República Dominicana is a nation on the island of Hispaniola, part of the Greater Antilles archipelago in the Caribbean region. The western three-eighths of the island is occupied by the nation of Haiti, making Hispaniola one of two Caribbean islands, along with Saint Martin, that are shared by two countries. Both by area and population, the Dominican Republic is the second largest Caribbean nation (after Cuba), with 48,445 square kilometres (18,705 sq mi) and an estimated 10 million people, one million of which live in the capital city, Santo Domingo.
Taínos inhabited what is now the Dominican Republic since the 7th century. Christopher Columbus landed on the island in 1492, and it became the site of the first permanent European settlement in the Americas, namely Santo Domingo, the country’s capital and Spain’s first capital in the New World. After three centuries of Spanish rule, with French and Haitian interludes, the country became independent in 1821. The ruler, José Núñez de Cáceres, intended that the Dominican Republic be part of the nation of Gran Colombia, but he was quickly removed by the Haitian government and “Dominican” slave revolts. Victorious in the Dominican War of Independence in 1844, Dominicans experienced mostly internal strife over the next 72 years, and also a brief return to Spanish rule. The United States occupation of 1916–1924, and a subsequent calm and prosperous six-year period under Horacio Vásquez Lajara, were followed by the dictatorship of Rafael Leónidas Trujillo Molina until 1961. The civil war of 1965, the country’s last, was ended by a U.S.-led intervention, and was followed by the authoritarian rule of Joaquín Balaguer, 1966–1978. Since then, the Dominican Republic has moved toward representative democracy, and has been led by Leonel Fernández for most of the time after 1996. Danilo Medina, the Dominican Republic’s current president, succeeded Fernández in 2012, winning 51% of the electoral vote over his opponent ex-president Hipólito Mejía.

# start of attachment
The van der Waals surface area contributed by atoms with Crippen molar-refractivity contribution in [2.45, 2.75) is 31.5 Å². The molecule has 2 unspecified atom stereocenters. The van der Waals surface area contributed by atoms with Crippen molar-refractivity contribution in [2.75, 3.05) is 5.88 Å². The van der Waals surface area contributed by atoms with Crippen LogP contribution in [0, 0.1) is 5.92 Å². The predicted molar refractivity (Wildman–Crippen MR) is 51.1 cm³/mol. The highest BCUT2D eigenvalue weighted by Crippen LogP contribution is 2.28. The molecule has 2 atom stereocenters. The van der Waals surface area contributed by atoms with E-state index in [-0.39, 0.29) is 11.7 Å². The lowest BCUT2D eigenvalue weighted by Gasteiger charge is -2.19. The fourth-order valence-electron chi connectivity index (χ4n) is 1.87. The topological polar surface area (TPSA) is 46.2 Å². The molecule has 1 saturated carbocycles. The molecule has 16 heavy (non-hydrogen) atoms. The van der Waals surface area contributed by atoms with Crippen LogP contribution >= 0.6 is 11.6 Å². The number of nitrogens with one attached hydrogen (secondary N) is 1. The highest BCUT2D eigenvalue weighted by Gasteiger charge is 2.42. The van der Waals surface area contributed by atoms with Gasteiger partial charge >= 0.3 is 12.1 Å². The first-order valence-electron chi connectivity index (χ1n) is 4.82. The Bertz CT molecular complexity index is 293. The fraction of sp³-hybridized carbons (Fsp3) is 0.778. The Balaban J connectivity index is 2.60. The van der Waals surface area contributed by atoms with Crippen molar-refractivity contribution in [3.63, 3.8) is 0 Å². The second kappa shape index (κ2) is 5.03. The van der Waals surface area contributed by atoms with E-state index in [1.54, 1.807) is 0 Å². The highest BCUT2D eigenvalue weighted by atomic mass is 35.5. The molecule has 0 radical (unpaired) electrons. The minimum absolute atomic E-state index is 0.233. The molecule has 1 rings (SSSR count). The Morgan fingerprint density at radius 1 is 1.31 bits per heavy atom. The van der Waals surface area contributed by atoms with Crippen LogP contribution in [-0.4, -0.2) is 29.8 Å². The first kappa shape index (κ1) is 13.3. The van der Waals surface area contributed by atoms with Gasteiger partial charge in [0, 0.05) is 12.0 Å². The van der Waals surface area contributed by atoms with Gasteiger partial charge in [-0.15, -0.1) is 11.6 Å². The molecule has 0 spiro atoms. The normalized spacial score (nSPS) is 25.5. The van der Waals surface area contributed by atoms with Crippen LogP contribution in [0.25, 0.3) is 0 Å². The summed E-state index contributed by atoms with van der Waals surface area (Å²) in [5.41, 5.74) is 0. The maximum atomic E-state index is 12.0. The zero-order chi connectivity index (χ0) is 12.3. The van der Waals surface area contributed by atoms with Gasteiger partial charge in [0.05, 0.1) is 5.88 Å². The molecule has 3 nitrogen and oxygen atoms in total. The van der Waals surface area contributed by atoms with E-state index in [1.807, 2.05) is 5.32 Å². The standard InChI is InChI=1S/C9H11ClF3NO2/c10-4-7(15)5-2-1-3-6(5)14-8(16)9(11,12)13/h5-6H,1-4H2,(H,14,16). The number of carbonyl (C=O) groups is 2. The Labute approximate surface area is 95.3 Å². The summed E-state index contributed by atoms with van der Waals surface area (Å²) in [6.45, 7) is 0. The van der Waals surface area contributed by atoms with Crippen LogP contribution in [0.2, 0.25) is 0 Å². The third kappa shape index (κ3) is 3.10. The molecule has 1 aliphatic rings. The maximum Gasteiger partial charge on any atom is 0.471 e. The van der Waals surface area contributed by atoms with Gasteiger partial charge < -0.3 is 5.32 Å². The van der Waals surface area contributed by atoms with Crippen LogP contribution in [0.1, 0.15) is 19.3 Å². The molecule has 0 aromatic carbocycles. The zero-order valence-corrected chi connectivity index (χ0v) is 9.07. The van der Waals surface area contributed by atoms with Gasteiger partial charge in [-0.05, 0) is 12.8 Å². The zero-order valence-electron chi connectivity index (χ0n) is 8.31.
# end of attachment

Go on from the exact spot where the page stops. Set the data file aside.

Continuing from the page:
The Dominican Republic has the ninth largest economy in Latin America and the second largest economy in the Caribbean and Central American region. Though long known for sugar production, the economy is now dominated by services. The country’s economic progress is exemplified by its advanced telecommunication system, and transportation infrastructure. Nevertheless, unemployment, government corruption, and inconsistent electric service remain major Dominican problems. The country also has “marked income inequality”. International migration affects the Dominican Republic greatly, as it receives and sends large flows of migrants. Haitian immigration and the integration of Dominicans of Haitian descent are major issues. A large Dominican diaspora exists, most of it in the United States. They aid national development as they send billions of dollars to their families.